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Auckland property investors could face a nasty surprise


globe-with-chart-down_smallPrime Minister John Key is warning investors chasing gains in the Auckland housing market they could face a "nasty surprise" as he appeared to tip a cooling of booming price increases.

The Reserve Bank said on Monday that small property investors, buying two to four properties with a large amount of debt, are a key factor driving the hot Auckland housing market, up 24 per cent in just a year.

And the investors have been pushing out not just first home buyers, but also "movers" according to the Reserve Bank.

The property market was also being boosted by a massive housing shortage, years of under-building, a record migration boom and low mortgage interest rates.

But in a speech on the property market on Monday, Reserve Bank deputy governor Grant Spencer also took aim at investors. 

Property investors bought 41 per cent of Auckland homes in June, up 8 percentage points since late 2013. Some of that increase was at the expense of first home buyers in early 2014, but more recently it has been at the expense of "movers" already in the market he said.

"This trend is increasing the risk inherent in the Auckland market. The increasing investor presence is likely to amplify the housing cycle, and worsen the potential damage from a downturn, both to the financial system and the broader economy," Reserve Bank deputy governor Grant Spencer said.

While Key played down the risk rising prices posed to the banking sector, he expected pressure to ease in New Zealand's largest city.

"There's a lot of supply now coming into the market. There's a bit of frothiness in Auckland that I think you might see dissipate a bit actually," Key told reporters at Parliament on Monday.

"One of the things the Reserve Bank didn't say but should have said [is] interest rates won't stay low forever, so when people go and buy houses, purely on the expectation that they're going to get a capital gain, they've got to be careful they don't come in for a nasty surprise," Key said.

Key said the banking sector appeared to be at little risk from a downturn, with the Reserve Bank's own 2014 stress tests showing the banks could cope if unemployment shot to 13 per cent and Auckland houses prices dropped 40 per cent.

"The banks are stress testing, the Reserve Bank's stress tested. Yes, there's some more risk if houses prices go up but it is at the margins."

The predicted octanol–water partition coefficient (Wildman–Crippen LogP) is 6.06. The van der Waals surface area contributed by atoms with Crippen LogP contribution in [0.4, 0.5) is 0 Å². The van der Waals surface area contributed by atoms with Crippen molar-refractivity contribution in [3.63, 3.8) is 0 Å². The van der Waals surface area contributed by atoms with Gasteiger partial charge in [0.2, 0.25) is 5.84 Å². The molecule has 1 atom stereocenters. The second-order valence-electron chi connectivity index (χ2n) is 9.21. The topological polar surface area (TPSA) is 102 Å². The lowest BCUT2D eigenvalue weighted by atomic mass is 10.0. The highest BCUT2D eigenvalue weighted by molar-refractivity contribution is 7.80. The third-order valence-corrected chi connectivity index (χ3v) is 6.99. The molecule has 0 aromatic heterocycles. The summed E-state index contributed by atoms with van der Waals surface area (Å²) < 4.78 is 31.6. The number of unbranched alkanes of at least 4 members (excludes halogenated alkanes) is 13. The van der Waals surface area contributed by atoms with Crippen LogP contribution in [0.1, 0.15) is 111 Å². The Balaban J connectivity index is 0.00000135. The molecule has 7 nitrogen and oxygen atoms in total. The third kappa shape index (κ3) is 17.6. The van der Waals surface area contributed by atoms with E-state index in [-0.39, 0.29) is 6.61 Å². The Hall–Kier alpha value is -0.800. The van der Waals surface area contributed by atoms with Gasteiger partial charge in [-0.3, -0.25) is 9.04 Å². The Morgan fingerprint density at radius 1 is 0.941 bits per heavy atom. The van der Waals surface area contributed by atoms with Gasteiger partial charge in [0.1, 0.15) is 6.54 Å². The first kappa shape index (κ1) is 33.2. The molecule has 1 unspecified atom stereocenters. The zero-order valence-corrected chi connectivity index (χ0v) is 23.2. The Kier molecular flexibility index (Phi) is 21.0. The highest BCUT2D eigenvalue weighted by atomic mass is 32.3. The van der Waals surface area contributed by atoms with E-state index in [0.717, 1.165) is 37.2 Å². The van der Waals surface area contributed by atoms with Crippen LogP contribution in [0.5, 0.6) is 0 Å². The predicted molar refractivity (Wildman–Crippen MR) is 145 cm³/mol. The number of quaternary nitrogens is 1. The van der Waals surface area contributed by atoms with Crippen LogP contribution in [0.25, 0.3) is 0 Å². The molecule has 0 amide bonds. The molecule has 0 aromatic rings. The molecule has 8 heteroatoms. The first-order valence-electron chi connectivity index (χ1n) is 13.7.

Key believed most of the investors in the property market would be locals.

"While some will be offshore, in the residential market I think the bulk of them are New Zealand residents."

However the Reserve Bank said investors who rely heavily on bank lending to invest will be hit by the new loan to value ratio lending limits on Auckland property investors due to come into force in November.  

"That is particularly so when we consider that over half of investor lending is currently being written at high LVRs (loan to value ratios) of over 70 per cent," Spencer said.

But the Property Investors' Federation says it is wrong to blame rental property owners for Auckland's rising house prices.

"The NZPIF disagrees that rental property activity is the prime cause of Auckland house price rises. Rental properties make up around 40 per cent of all houses in Auckland, so you would expect that the proportion of sales would be around this level," Federation executive officer Andrew King said.

"This is a supply and demand problem," he said.

Over the past year, net migration has increased by nearly 60,000, with many of migrants settling in Auckland. It is obvious that there is a supply problem.

Hitting investors to try and kerb demand is unlikely to yield the result the Reserve Bank wants.

 

"We actually need more rental properties in Auckland as there are signs of overcrowding due to shortages," King said.

Spencer said getting on the housing ladder had become a lot harder, especially for first home buyers, as investors took a great share of the housing market in Auckland.

Another factor in rising prices is the shortage of up to 20,000 homes, when Auckland is only building about 8,300 a year. With the present migration boom that may not be enough for the housing shortage to get worse.

The sharp price rise in the past year stretched the price-to-income ratio for the Auckland region to 9, double the ratio for the rest of New Zealand, and places Auckland among the world's most expensive cities, he said.

Auckland property market

What is driving prices up so fast?

A shortage of homes:  between 15,000 and 20,000 homes

Not enough new homes being built: about 8300 homes a year being built

A migration boom: a net migration gain of 60,000 in the past year, with about half of those headed for Auckland

New residents could account for about 10,000 out of 30,000 home sales in the past year

Money is cheap: Low and falling interest rates mean people can borrow more

Investors are eating a bigger share of the pie: Property investors bought 41 per cent of Auckland homes in June, up 8 percentage points since late 2013

Investors are borrowing heavily: New mortgage lending jumped 28 per cent  in the June year as more homes were bought at higher average prices

But investors' borrowing jumped 40 per cent

 

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